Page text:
Australian agency orders review of Mo-99 procedures

By Brian Casey, AuntMinnieEurope.com staff writer

July 27, 2018 -- An Australian government agency has ordered a review of radiation safety procedures at another federal agency in charge of running the nuclear reactor that was forced to stop shipments of the radioisotope molybdenum-99 (Mo-99) last month. The halt has spurred an ongoing shortage of important radiopharmaceuticals in the country.

The Australian Radiation Protection and Nuclear Safety Agency (ARPANSA) ordered the review at the Australian Nuclear Science and Technology Organisation (ANSTO); the ANSTO Health unit operates the Open Pool Australian Lightwater (OPAL) reactor in Lucas Heights, outside of Sydney. ARPANSA said it was issuing the directive after four separate events with safety implications occurred at ANSTO Health in the past 10 months.

ANSTO suspended Mo-99 shipments from the OPAL reactor in June after a mechanical problem with a transport conveyor at the reactor site. While the reactor itself remained operational, Australian authorities have had to import supplies of Mo-99, a precursor to technetium-99m, which is commonly used in nuclear medicine procedures.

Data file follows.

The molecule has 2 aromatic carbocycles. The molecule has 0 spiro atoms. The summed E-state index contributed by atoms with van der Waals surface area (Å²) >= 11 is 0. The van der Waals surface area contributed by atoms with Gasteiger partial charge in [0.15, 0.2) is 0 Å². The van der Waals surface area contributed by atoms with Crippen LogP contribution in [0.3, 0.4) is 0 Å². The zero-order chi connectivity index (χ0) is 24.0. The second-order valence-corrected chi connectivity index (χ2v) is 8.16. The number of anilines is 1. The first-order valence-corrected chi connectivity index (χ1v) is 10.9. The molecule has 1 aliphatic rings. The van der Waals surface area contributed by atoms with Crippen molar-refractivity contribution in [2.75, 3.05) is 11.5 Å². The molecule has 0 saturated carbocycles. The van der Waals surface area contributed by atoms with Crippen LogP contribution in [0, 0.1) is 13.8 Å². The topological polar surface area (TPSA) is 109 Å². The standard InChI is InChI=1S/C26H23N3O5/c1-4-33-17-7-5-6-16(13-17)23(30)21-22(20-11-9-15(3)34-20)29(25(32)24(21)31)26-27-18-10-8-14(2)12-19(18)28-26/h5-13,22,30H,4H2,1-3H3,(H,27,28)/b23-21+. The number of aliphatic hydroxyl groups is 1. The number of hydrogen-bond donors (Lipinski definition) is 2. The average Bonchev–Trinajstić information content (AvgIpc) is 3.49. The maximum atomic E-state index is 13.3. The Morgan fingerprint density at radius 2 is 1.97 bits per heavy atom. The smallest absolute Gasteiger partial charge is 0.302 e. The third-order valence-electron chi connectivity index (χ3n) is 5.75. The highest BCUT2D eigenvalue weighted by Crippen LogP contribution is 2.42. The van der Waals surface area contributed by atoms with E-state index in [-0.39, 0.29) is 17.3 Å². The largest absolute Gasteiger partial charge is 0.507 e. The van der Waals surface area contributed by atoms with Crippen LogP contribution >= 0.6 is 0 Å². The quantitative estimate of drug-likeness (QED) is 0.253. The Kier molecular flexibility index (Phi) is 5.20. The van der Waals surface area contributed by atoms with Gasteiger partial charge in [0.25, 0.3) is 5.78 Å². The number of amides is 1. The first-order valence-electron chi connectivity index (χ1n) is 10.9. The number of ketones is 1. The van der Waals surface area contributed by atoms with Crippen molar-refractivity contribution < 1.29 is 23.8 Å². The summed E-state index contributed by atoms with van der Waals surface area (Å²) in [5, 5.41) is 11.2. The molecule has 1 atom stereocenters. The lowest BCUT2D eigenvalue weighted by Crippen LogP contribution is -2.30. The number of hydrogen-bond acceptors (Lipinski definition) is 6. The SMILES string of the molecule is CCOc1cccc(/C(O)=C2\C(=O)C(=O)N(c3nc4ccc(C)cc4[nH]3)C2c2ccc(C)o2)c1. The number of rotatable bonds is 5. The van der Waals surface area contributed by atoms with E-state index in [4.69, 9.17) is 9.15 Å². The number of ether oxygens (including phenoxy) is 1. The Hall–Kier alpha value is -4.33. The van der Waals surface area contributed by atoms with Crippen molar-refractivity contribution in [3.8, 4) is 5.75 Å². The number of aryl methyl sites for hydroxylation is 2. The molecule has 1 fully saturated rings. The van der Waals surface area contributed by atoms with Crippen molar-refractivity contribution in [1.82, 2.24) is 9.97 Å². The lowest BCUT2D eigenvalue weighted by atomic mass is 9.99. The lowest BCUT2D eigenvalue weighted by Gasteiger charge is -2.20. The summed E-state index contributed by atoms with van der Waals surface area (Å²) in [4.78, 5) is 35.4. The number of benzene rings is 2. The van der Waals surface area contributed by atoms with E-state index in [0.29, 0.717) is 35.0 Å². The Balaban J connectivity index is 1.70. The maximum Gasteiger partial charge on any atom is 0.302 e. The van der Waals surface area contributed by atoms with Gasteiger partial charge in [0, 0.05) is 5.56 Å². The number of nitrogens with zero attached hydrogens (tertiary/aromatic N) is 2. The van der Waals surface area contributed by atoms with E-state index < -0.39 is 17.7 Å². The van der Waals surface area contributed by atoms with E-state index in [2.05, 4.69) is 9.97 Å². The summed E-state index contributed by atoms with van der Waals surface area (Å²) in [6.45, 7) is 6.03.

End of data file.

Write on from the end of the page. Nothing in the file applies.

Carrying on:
With its directive, ARPANSA has ordered ANSTO to take steps to start an independent review of processes and operational procedures at the Lucas Heights facility, especially those associated with quality control of molybdenum-99 samples.

The directive noted an incident in August 2017 in which a "contamination event" occurred with a staffer's hands. Three additional events -- including the shutdown of molybdenum shipping in June -- "indicate ongoing safety issues at ANSTO Health." ANSTO has appointed an external review team to carry out the review, an action that has been approved by ARPANSA.

In the meantime, Australia is only able to receive 75% of the Mo-99 supplies it needs due to delays in getting backup supplies from the U.S., according to a July 21 article in the Australian. The article notes that the transport conveyor has been fixed, but shipments are still on hold pending the completion of compliance checks and audits. Repair work in the conveyor room was delayed because ANSTO staff members were forced to wait until radiation levels in the room fell.


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